Our evaluation demonstrated that in-country teachers are highly motivated to develop in-country programmes building on previous participation and baseline work in the RECHARGE project. Each country now has a cohort of ‘In Country Teachers’ trained in PR and plans for an education programme adapted to their national context. Educational resources have been developed which can be used to sustain this work. There is increased confidence to offer PR to patients in clinical practice and to design and lead programmes of PR education. In-country teachers have the potential to develop PR services and, through repeated programmes, strengthen their teaching and expertise. In-country teachers were also highly motivated to influence policy and practice changes.
We have sought to address the lack of empirical evidence concerning capacity-building initiatives by being explicit about the faculty’s work together on learning design and management of the programme and to elucidate a model of evaluation. This is practice-based knowledge,29 which is sometimes neglected in traditional forms of academic literature - but is an important contribution for those tasked with designing and leading capacity-building projects.
At this stage, longer-term programme evaluation is inconclusive but suggests potential in developing PR services. It is unclear which factors or conditions contribute to success, as economic, political and social contexts are all significant variables.30 There are commonalities in broad aims and challenges across partner countries, substantive differences in organisational, functional, professional, and service integration and population focus. These differences are useful in understanding the varied forms that implementation can take. Future research that tracks PR implementation at a service and/or population level is needed and will provide important lessons for service providers and policymakers seeking to build capacity for PR.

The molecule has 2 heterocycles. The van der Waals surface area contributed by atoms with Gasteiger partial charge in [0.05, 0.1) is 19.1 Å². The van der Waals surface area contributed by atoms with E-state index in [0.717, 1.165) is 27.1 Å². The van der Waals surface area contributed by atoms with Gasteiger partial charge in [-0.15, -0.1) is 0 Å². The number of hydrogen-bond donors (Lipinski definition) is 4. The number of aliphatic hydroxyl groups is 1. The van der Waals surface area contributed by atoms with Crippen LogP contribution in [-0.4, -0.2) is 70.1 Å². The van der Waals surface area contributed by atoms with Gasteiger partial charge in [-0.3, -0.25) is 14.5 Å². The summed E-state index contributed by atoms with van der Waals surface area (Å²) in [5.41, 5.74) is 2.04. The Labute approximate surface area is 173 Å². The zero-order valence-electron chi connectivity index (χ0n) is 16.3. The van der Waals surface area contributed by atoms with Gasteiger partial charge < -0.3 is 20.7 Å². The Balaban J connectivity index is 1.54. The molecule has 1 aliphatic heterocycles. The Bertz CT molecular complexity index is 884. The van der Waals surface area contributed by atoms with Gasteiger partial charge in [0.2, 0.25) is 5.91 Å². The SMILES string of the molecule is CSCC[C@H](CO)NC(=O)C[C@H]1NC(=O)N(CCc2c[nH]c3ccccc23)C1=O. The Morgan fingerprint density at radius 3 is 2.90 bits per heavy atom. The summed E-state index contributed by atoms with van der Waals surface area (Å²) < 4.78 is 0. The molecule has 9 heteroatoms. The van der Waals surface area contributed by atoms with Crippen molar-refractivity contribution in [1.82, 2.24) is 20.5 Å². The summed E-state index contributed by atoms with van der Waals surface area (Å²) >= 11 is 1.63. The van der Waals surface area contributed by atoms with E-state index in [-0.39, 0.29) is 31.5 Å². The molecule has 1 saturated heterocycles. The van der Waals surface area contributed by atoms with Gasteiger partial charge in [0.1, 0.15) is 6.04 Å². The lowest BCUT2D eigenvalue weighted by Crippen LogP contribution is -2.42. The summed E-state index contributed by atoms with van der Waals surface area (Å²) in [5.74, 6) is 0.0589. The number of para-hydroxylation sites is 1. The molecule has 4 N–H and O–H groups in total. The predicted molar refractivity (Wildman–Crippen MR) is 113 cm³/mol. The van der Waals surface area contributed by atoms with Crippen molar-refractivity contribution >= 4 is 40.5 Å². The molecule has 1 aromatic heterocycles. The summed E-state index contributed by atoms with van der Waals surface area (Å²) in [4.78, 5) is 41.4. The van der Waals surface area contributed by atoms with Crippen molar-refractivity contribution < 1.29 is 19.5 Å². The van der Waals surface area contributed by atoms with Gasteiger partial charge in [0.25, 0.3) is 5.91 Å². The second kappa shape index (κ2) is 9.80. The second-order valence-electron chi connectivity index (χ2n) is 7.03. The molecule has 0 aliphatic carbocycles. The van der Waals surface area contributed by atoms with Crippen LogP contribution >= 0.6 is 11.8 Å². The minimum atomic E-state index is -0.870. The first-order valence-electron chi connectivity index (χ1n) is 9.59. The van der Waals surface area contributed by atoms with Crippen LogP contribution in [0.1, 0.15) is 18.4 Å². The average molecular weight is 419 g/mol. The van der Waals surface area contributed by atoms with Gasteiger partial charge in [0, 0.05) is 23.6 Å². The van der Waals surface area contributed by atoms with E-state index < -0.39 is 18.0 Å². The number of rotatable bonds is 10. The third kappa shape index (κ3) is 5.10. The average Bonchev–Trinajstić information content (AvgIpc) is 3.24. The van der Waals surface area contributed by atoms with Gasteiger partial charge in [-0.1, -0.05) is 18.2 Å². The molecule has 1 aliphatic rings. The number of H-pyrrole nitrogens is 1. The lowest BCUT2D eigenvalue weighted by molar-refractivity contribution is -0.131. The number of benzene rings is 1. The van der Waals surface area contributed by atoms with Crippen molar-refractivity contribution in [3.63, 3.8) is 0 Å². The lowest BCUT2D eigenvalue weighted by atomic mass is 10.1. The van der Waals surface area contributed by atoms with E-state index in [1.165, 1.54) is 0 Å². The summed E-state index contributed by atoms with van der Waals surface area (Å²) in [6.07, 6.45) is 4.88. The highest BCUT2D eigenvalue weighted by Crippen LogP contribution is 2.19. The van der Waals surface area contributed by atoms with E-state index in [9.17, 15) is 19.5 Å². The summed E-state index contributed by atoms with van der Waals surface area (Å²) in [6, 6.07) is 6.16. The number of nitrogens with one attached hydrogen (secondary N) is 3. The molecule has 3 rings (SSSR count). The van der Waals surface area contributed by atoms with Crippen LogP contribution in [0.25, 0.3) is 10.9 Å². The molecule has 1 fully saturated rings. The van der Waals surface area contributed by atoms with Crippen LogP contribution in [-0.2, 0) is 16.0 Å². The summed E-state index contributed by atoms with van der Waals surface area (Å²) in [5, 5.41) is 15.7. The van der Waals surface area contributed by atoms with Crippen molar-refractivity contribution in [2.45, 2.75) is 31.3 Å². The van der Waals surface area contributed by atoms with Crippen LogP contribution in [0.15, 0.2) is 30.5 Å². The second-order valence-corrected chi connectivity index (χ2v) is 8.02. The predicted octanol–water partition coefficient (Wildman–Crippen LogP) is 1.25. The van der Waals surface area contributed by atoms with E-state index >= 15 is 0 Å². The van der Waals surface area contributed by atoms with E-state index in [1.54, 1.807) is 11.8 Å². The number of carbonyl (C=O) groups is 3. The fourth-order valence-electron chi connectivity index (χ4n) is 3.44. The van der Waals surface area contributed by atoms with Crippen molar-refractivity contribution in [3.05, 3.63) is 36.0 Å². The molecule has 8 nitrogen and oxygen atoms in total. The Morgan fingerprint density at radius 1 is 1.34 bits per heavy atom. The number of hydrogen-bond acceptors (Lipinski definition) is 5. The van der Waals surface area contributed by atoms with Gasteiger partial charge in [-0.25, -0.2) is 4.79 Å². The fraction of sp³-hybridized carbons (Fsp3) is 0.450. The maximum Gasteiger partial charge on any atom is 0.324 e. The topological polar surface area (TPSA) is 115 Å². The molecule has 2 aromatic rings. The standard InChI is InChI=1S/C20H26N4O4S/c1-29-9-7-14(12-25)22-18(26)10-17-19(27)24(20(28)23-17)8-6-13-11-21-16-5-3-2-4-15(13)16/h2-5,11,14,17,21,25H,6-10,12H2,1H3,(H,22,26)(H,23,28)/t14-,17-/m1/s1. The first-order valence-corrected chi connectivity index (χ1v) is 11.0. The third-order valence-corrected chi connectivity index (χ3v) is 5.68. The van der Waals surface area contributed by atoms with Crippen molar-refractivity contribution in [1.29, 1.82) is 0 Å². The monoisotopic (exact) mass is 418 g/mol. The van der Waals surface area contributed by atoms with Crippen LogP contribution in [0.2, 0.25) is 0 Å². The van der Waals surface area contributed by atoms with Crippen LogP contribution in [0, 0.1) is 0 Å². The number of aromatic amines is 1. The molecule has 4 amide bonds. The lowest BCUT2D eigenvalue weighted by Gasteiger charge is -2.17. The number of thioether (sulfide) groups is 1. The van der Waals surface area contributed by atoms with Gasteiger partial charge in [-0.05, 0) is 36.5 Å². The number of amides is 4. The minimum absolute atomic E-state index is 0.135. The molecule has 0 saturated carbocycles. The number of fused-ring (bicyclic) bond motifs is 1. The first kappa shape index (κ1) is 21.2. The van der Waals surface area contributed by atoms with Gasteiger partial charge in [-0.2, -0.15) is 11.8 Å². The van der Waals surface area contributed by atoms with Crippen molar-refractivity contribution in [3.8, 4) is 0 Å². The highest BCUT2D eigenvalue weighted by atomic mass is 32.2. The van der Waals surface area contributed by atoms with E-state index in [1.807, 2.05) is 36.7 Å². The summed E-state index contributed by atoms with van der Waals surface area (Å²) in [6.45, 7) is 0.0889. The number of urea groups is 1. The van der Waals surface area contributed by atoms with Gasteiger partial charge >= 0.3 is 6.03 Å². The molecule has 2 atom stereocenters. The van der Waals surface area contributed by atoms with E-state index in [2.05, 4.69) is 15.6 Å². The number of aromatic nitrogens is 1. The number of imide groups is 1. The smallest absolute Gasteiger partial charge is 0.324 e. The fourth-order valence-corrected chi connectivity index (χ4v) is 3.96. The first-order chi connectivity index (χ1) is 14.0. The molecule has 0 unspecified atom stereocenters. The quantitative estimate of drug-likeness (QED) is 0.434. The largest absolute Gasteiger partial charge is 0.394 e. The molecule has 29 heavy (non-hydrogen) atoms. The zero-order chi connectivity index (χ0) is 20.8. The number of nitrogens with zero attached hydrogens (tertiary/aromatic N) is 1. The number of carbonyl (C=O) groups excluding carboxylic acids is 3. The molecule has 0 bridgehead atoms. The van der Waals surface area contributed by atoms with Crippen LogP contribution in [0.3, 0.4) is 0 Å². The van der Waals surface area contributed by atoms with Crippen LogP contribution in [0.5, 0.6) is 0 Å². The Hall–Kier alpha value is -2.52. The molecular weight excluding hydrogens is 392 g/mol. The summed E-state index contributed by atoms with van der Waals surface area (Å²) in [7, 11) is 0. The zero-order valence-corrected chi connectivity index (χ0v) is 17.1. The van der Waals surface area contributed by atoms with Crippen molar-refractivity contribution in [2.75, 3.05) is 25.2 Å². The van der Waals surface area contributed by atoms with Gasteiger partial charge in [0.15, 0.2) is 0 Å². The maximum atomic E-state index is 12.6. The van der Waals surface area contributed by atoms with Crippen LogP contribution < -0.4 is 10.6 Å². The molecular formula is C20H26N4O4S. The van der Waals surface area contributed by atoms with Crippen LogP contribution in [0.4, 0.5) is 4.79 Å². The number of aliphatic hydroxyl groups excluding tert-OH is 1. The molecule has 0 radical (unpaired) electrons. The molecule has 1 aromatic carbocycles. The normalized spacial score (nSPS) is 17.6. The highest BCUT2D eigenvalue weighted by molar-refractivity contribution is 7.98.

The RECHARGE-IPCRG TtT programme provided a clear education and service development framework to support PR capacity development in LMIC. High-quality teaching programmes can support the implementation of PR in LMIC, where demand greatly exceeds capacity. The RECHARGE-IPCRG TtT programme combined educational, and PR service development concepts with core clinical content adapted for project partners and a digital environment. Local leaders in PR can develop context-specific tiered education programmes to develop a critical mass of expert teachers and PR practitioners. RECHARGE-IPCRG TtT can be successfully adapted to an online environment using various teaching methods and digital tools, which can meet the needs of diverse international participants. A whole system perspective to PR allowed consideration of health systems, culture, referral pathways and scalability.
The authors would like to acknowledge Siân Williams, CEO of IPCRG for her valuable contribution in conceptualising, setting up and leadership of the RECHARGE TtT project.
This research was funded by the NIHR (17/63/20) using UK aid from the UK Government to support global health research. The views expressed in this publication are those of the author(s) and not necessarily those of the NIHR or the UK government. Professor Singh is a NIHR Senior Investigator. The views expressed in this article are those of the author(s) and not necessarily those of the NIHR, or the Department of Health and Social Care.
NB, MO, AB and SJS conceived and established the programme. JM, MO, LHW, NB, AB, JCS, IT, NG were the RECHARGE- IPCRG Faculty who designed and led the TtT programme and evaluation. TS, BK, SW and SS are PIs. AA, GM, MM, RK, WW, TA, MS, RK, RI, OA, HH, PD, DT, SS, MB are the in-country Teachers and participants of the TtT programme. JM conducted the analysis and wrote the first draft. All authors contributed to the final draft and checked for the content. All authors approved the manuscript as submitted.
The authors completed the Unified Competing Interest form at http://www.icmje.org/disclosure-of-interest/ (available upon request from the corresponding author) and declare no conflicts of interest.
Dr Mark Orme PhD, Lecturer, Department of Respiratory Sciences, University of Leicester, University Road, Leicester, LE1 7RH, UK. [email protected]